Announcing the 2017 Loeb Fellows

Announcing the 2017 Loeb Fellows

The Loeb Fellowship at the Harvard Graduate School of Design is pleased to announce the 2017 class of Loeb Fellows. This year’s diverse group of outstanding professionals is disrupting political exclusion in refugee camps, overturning longstanding social inequities in rust-belt cities, democratizing telecommunications infrastructure, and raising design expectations in the cities of Ethiopia. They are helping elders contribute to climate resilient communities, restoring the natural hydrologic ecosystems in cities, and promoting environmental justice and food security.

Their upcoming year at the Harvard Graduate School of Design–and their membership in a worldwide network of practitioners supporting equity and social justice through the built and natural environment–is certain to elevate their work and broaden its social impact.

Introducing the new Loeb Fellows

As diversity and community affairs manager at Pittsburgh’s Urban Redevelopment Authority, Karen Abrams creates civic engagement tools to encourage participation by the city’s most vulnerable residents in decision making processes that directly impact them. Her Toolkit Projects use art and design to help low income communities of color address land use and design challenges and reimagine their neighborhoods. During her Loeb year she will explore just and inclusive development and design practices to help mitigate the negative effects of climate change and demographic shifts.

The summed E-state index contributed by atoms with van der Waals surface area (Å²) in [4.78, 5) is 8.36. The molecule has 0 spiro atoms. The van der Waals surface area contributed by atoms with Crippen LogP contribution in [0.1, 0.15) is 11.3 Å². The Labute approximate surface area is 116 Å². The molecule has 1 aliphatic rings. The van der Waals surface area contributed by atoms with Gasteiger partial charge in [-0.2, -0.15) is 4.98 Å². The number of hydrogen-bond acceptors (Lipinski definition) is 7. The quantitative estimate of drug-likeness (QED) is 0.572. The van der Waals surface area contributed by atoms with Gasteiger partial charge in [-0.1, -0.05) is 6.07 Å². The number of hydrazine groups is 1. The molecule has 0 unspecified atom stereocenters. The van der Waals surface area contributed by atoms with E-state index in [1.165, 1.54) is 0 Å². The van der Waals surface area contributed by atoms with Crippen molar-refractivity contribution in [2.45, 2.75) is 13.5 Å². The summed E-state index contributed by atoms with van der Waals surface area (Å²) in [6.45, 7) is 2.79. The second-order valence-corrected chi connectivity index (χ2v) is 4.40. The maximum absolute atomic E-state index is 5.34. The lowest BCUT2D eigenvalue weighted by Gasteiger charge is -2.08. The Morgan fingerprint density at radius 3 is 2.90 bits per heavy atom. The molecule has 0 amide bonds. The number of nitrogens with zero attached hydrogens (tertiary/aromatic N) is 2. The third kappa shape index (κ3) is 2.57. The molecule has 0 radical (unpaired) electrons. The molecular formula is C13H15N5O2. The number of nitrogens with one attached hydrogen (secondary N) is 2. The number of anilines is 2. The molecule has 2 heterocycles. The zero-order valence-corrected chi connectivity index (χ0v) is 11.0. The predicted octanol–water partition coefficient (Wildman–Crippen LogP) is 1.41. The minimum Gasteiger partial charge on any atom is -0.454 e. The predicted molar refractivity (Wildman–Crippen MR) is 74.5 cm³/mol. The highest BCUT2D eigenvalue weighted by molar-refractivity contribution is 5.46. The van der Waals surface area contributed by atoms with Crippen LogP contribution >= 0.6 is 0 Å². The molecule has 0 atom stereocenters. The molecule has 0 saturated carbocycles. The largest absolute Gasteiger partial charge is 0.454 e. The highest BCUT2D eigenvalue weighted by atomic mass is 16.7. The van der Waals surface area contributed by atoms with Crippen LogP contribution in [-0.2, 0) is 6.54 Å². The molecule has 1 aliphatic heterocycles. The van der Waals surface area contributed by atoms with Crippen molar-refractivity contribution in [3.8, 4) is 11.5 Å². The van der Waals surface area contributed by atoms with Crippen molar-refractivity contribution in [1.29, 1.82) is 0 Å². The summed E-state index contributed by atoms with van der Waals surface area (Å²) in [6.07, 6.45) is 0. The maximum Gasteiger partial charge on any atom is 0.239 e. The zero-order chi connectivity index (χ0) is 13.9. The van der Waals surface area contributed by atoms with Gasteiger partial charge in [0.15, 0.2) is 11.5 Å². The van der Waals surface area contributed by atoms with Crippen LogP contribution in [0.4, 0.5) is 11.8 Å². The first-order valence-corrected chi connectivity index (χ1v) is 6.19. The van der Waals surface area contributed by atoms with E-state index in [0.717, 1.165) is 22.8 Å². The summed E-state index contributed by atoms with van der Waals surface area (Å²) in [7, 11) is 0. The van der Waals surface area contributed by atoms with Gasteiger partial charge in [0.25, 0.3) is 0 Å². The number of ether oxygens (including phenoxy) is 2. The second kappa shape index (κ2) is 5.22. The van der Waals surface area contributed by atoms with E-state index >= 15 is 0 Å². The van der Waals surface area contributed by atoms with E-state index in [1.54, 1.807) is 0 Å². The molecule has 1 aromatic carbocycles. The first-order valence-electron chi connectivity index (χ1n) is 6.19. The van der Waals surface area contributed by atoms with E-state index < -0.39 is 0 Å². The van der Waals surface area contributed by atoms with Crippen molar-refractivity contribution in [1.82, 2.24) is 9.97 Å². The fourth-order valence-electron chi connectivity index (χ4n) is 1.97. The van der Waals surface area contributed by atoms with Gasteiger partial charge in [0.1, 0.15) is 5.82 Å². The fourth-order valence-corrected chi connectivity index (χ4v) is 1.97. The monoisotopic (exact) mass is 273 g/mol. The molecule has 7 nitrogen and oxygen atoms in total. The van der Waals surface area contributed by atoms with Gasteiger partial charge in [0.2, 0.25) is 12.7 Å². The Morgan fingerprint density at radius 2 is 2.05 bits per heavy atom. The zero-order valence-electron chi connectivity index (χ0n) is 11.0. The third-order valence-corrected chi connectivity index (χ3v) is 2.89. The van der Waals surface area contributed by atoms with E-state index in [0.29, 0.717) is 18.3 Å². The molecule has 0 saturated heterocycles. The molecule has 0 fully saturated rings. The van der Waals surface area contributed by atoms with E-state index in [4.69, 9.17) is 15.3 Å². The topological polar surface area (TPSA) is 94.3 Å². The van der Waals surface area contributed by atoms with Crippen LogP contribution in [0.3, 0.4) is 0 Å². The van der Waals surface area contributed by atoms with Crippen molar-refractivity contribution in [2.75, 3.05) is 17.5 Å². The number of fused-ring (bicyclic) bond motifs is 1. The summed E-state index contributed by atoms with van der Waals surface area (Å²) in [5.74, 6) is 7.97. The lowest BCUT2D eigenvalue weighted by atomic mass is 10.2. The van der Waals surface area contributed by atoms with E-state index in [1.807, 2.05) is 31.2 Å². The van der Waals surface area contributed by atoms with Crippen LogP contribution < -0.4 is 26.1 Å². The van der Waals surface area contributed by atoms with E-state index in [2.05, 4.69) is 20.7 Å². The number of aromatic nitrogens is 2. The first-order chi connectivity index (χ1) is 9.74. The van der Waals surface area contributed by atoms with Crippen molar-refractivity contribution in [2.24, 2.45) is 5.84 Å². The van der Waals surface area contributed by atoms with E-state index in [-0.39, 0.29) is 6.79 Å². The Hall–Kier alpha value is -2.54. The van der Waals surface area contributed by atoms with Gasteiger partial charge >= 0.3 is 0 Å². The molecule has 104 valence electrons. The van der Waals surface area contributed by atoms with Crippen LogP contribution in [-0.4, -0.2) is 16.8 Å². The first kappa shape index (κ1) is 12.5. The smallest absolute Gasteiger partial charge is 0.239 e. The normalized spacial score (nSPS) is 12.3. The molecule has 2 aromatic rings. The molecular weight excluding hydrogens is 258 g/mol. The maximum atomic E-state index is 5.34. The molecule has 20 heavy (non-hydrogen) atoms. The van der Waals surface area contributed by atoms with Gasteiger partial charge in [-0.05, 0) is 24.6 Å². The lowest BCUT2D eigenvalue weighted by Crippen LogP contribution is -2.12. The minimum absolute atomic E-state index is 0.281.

Greta Byrum, director of the Resilient Communities Program at the NY policy institute New America, envisions design, control, and distribution of telecommunications infrastructure that democratizes technology. Her collaborative projects around the US demonstrate how community-led technologies can support digital justice, expand social capital, and strengthen climate resiliency. As a Loeb Fellow she will form cross-disciplinary collaborations to envision more effective communications systems that support the design of communities facing systemic inequity and climate risk.

Born in Japan and working internationally from Washington, DC, Emi Kiyota founded the non-profit Ibasho to foster places of belonging and purpose for seniors. She recognized that while elders are a vulnerable population, especially in times of disaster, they also want to remain connected and useful to their communities. With that in mind, following the 2011 Japan tsunami she designed and built the first Ibasho café, where all generations come together for services and support. While replicating the model in other countries, she will also be working on reimagining communities to enhance the functional competence and engagement of older adults and promote cross-cultural multigenerational learning.

As architecture critic of the Dallas Morning News and professor in practice at the University of Texas at Arlington, Mark Lamster champions progressive policies, preservation, and higher design standards for all citizens. While elevating the city’s conversation on architecture and urban planning, his writing pressured its leadership to create a preservation task force and new ordinances safeguarding the city's landmarks. He is looking forward to expanding his planning policy and urban design knowledge and focusing on housing, equitable economic policies, and uses of landscape architecture for urban revitalization.